Have you heard a coworker or friend mention struggling with burnout? Are YOU struggling with burnout? Burnout is a form of exhaustion caused by constantly feeling swamped. It’s a result of excessive and prolonged emotional, physical, and mental stress. In many cases, burnout is related to one’s job. Burnout happens when you’re overwhelmed, emotionally drained, and unable to keep up with life’s incessant demands.
Burnout tends to happen slowly over time, so oftentimes instead of realizing we are in the process of burning out, we tend to think we are becoming lazy and unmotivated, which is not the case. If constant stress has you feeling helpless, disillusioned, and completely exhausted, you may be on the road to burnout. Here are seven things you can do to regain your balance and feel positive and hopeful again.
Sleep is essential to your burnout recovery. We have all heard these two sayings: “Cars don’t run on empty” and “You can’t pour from an empty cup.” Both are incredibly true! Getting at least eight hours of sleep a night and listening to your brain and body to take naps when needed is the first step toward recovering from burnout.
Do the bare minimum for a few days
Once you realize you are headed towards burnout or are already burnt out, you need to take some time for yourself. If you are unable to take a couple of days completely off from work, do the bare minimum of what needs to be done daily and take the extra time to focus on yourself. Make a list of things that you like doing that give you peace of mind, and try to do a few every day. For me, I love to be creative and go on walks, so when I am struggling with burnout I always make sure to go on at least one walk a day and try to do something creative like painting or working on a crochet project.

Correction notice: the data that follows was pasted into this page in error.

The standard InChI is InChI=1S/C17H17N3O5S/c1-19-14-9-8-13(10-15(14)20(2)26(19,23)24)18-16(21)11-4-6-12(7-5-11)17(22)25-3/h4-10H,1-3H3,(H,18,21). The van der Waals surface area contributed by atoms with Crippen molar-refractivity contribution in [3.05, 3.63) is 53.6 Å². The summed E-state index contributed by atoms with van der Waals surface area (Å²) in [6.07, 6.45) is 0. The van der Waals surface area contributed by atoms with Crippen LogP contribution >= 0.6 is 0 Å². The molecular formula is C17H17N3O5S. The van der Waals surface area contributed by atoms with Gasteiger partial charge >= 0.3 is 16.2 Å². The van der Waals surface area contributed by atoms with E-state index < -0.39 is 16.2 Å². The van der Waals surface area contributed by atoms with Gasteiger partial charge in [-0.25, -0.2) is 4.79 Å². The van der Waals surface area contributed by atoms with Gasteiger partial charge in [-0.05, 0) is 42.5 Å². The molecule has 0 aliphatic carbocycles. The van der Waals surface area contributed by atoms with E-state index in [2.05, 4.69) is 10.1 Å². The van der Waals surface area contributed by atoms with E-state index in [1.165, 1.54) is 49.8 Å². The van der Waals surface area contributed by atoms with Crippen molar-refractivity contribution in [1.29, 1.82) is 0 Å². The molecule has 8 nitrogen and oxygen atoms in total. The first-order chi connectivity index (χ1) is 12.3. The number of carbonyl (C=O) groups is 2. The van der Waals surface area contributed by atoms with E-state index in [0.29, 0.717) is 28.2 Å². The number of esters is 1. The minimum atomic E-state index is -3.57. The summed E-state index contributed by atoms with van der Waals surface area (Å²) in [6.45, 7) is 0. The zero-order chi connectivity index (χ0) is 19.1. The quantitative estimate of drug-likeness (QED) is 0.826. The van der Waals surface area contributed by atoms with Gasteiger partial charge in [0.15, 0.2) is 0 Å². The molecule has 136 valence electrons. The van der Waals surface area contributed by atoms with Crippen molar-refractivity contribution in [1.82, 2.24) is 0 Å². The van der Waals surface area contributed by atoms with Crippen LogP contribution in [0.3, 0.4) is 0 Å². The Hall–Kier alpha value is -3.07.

Communicate with your boss, team, and loved ones
While you work on recovering from burnout, it is crucial to alert your colleagues and/or boss(es) of your mental space so they can be aware of and respect any boundaries you may have during this time. It is also important to let your team know that you may need some help with your usual workload. In addition, this makes it clear to your team that you respect mental health, and if they ever are struggling with burnout, they can count on you to help them through. They’ll know that you are someone to talk to or someone they can request a little extra help from with their workload. Alerting people you live with is also important. Letting them know you are not at your best will help them know to give a little more than their typical 50% at home.
Unplug from social media
While entertaining, social media can also be drastically draining. If possible, it is important to take some space away from social media and focus on your mental health. When we “un-plug” we stop worrying about others and have more time to focus on ourselves.
Outsource your everyday chores
Having to exist as a human can sometimes feel so heavy that it is all you can do in a day. Outsourcing your responsibilities for a bit, if financially feasible for you, can be a great way to reduce your stress at home. Order food from your favorite restaurant, hire a house cleaner, hire a babysitter to take the kids to the zoo, ask for help with other chores from anyone else in the house. Anything else you may have on your stressful to-do list can probably be outsourced as well!
This is one I struggle with a lot as an introvert with a low social battery, but for extroverts socializing can be a big help in recovering from burnout. Going out with friends helps get your mind off of work (or whatever is burning you out). It can be hard to actually get out of the house when you’re not feeling great, but try to tell yourself you’ll feel better once you go.
Shake up your routine
Sometimes when you’re burnt out, you tend to feel stuck in a rut. Trying to shake up your routine a bit can help. Take a different route to work, try a new restaurant for dinner, or wake up at a slightly different time to help your brain ‘reset’ itself.
There are many ways to aid in your recovery from burnout, but ultimately it is your recovery and while some things may work, some things won’t. It is crucial to be patient with yourself in a season of burnout. The important thing to remember is that typically it is temporary and there is a light at the end of the tunnel, you just have to figure out how to get there. If you’re feeling burned out, you’re not alone!